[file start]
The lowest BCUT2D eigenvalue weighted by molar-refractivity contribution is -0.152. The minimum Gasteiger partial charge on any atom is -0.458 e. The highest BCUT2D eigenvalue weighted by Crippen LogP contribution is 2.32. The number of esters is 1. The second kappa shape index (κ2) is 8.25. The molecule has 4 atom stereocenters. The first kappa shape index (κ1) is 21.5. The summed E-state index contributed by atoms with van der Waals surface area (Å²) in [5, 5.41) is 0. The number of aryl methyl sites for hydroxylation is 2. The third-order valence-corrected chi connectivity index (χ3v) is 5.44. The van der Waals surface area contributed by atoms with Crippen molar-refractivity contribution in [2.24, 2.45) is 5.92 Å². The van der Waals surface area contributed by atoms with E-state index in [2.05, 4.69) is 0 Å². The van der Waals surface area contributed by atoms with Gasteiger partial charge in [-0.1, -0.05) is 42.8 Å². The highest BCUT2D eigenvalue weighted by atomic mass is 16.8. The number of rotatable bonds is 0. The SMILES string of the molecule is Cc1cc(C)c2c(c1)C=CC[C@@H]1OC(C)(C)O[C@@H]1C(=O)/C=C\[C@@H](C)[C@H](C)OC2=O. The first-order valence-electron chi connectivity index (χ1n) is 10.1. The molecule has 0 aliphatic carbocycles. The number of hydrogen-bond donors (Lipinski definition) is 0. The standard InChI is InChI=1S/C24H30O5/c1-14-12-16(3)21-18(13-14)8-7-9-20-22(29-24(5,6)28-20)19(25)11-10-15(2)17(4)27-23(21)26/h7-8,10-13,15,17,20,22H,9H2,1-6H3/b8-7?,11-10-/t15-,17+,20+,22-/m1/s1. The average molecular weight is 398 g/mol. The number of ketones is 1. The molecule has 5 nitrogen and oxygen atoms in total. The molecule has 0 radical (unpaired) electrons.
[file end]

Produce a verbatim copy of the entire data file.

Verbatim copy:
The lowest BCUT2D eigenvalue weighted by molar-refractivity contribution is -0.152. The minimum Gasteiger partial charge on any atom is -0.458 e. The highest BCUT2D eigenvalue weighted by Crippen LogP contribution is 2.32. The number of esters is 1. The second kappa shape index (κ2) is 8.25. The molecule has 4 atom stereocenters. The first kappa shape index (κ1) is 21.5. The summed E-state index contributed by atoms with van der Waals surface area (Å²) in [5, 5.41) is 0. The number of aryl methyl sites for hydroxylation is 2. The third-order valence-corrected chi connectivity index (χ3v) is 5.44. The van der Waals surface area contributed by atoms with Crippen molar-refractivity contribution in [2.24, 2.45) is 5.92 Å². The van der Waals surface area contributed by atoms with E-state index in [2.05, 4.69) is 0 Å². The van der Waals surface area contributed by atoms with Gasteiger partial charge in [-0.1, -0.05) is 42.8 Å². The highest BCUT2D eigenvalue weighted by atomic mass is 16.8. The number of rotatable bonds is 0. The SMILES string of the molecule is Cc1cc(C)c2c(c1)C=CC[C@@H]1OC(C)(C)O[C@@H]1C(=O)/C=C\[C@@H](C)[C@H](C)OC2=O. The first-order valence-electron chi connectivity index (χ1n) is 10.1. The molecule has 0 aliphatic carbocycles. The number of hydrogen-bond donors (Lipinski definition) is 0. The standard InChI is InChI=1S/C24H30O5/c1-14-12-16(3)21-18(13-14)8-7-9-20-22(29-24(5,6)28-20)19(25)11-10-15(2)17(4)27-23(21)26/h7-8,10-13,15,17,20,22H,9H2,1-6H3/b8-7?,11-10-/t15-,17+,20+,22-/m1/s1. The average molecular weight is 398 g/mol. The number of ketones is 1. The molecule has 5 nitrogen and oxygen atoms in total. The molecule has 0 radical (unpaired) electrons.